By Janet L. Boyd
Membership Coordinator of Women Who Write, Inc.
When my kitchen phone rang one afternoon in 1993, I wasn’t surprised to hear my brother’s voice on the line. He traveled extensively for work, owned an early version of the now ubiquitous mobile phone, and often called me from the road.
“Hey,” he said, “I’m in a bookstore in Dallas and I was going to buy you a book, but I thought I’d see if you’re familiar with the author first. Have you ever heard of someone called Betty FRY-dun?”
“FRY-dun, FRY-dun,” I said to myself, scrolling my literary memory bank for the name. “I don’t think so. Do you know what she has written?”
“Something about a feminine mystique, but she’s got a new one out.”
“Oh,” I said, “Betty Free-DAN,” enunciating as carefully as he had. “It’s Betty Friedan, and I would love to have The Foundation of Age!”
“Well, she’s in the store and wants to know what to write for you when she signs it. Here she is.”
And before I could really process what he had just said to me, a woman’s voice said, “Hello? Janet? This is Betty Friedan. How would you like me to sign your book?”
I paused for a nanosecond and then guffawed, “Yeah, right! You’re not Betty Friedan.” Everyone in my chaotic kitchen – children, husband, friends – stopped what they were doing and looked at me.
The voice said, “No, I really am Betty Friedan.”
I was not having it. “Did Dave put you up to this? Get him back on the line!”
I’m not sure why she persisted, but she assured me for a third time: “I promise you I’m really Betty Friedan. Your brother is buying my new book for you. How would you like me to sign it?”
Suddenly, I believed, and my brain exploded. Dave’s taste in reading ran to science fiction and thrillers, but he knew that, as an English teacher, writer, and feminist, I would be very interested in the woman who’d turned women’s stories into a cornerstone publication of the 1960s Women’s Movement.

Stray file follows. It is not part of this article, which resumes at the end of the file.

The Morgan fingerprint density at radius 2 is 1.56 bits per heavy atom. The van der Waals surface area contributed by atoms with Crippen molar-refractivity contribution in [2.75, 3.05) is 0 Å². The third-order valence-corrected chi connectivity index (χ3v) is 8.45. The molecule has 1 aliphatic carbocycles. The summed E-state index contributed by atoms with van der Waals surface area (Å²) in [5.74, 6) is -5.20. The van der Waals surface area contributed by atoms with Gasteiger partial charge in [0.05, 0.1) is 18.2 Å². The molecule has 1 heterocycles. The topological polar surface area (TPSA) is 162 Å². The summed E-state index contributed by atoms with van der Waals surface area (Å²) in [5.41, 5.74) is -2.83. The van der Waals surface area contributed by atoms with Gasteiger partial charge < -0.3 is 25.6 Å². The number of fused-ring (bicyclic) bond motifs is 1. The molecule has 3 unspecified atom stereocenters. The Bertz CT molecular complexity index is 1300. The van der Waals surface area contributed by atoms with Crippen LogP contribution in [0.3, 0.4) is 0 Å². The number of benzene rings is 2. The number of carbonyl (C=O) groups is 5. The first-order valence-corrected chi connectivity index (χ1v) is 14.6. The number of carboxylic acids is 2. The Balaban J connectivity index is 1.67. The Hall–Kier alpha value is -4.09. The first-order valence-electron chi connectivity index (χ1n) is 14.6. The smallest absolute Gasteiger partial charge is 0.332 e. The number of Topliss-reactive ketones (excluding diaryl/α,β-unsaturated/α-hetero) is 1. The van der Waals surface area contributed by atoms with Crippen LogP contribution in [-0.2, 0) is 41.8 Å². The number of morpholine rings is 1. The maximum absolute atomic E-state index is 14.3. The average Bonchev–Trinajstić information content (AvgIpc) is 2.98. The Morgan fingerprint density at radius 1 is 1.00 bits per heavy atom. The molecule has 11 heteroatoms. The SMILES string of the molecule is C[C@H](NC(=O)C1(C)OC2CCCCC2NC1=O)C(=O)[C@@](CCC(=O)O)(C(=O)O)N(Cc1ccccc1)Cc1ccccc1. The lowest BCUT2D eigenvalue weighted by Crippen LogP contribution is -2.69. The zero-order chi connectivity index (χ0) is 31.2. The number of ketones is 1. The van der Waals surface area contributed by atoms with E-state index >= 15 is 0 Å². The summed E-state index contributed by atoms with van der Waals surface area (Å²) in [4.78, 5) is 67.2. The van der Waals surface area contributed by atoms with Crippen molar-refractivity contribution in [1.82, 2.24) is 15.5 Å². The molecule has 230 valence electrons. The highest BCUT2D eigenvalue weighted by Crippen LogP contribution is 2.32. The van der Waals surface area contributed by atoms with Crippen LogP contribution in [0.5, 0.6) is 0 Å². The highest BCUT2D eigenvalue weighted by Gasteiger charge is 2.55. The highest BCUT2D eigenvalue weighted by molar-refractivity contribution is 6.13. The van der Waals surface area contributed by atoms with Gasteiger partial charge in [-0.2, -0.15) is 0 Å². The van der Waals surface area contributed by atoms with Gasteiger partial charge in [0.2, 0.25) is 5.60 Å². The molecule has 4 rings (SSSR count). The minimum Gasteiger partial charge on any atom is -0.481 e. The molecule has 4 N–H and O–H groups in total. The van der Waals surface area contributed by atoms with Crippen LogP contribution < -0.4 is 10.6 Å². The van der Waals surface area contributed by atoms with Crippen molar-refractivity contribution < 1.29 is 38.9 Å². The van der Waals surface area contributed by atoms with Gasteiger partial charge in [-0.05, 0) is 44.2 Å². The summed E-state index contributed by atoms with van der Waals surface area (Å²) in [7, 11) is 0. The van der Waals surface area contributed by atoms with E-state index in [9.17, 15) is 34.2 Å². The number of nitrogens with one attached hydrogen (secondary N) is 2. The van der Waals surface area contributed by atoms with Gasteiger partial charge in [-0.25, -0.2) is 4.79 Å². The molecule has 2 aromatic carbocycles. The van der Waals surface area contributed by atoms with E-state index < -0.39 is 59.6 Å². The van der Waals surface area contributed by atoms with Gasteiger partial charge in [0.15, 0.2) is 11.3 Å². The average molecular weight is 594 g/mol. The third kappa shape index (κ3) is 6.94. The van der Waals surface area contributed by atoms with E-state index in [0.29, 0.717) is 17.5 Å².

I’d like to say that I calmly and with great dignity asked her to write “Keep up the good work! Hugs and Kisses, Betty Friedan.” Fan-girling wasn’t a term then, but it’s exactly what happened next.
“Oh my god!” I shouted into the phone. “Betty Friedan! You’re really Betty Friedan! I love your work! I love your writing! I … I… I love YOU!”
By now my kitchen occupants were openly staring at me, agape. I was still babbling when I heard her say, “OK, I think I know what to write now.” And then Dave was back on the phone, chuckling.
Sixty years after publication (and 30 years since that phone call) we know that The Feminine Mystique has some flaws. Primary among them is the dearth of poor, black, and lesbian voices. But with stories of the women she interviewed, and her own analysis, Friedan’s 1963 book helped identify the harmful societal pressures used to keep middle-class American women confined to home and family, even when they wanted a larger role in the world. Feminism may have outgrown her now, but Friedan is an important part of history.
When I finally got my hands on the book Dave bought that day, I eagerly flipped the pages to see what wonderfully insightful thing she had written to me. I found just this: For Janet – Betty Friedan.
Nevertheless, it’s one of my most prized possessions.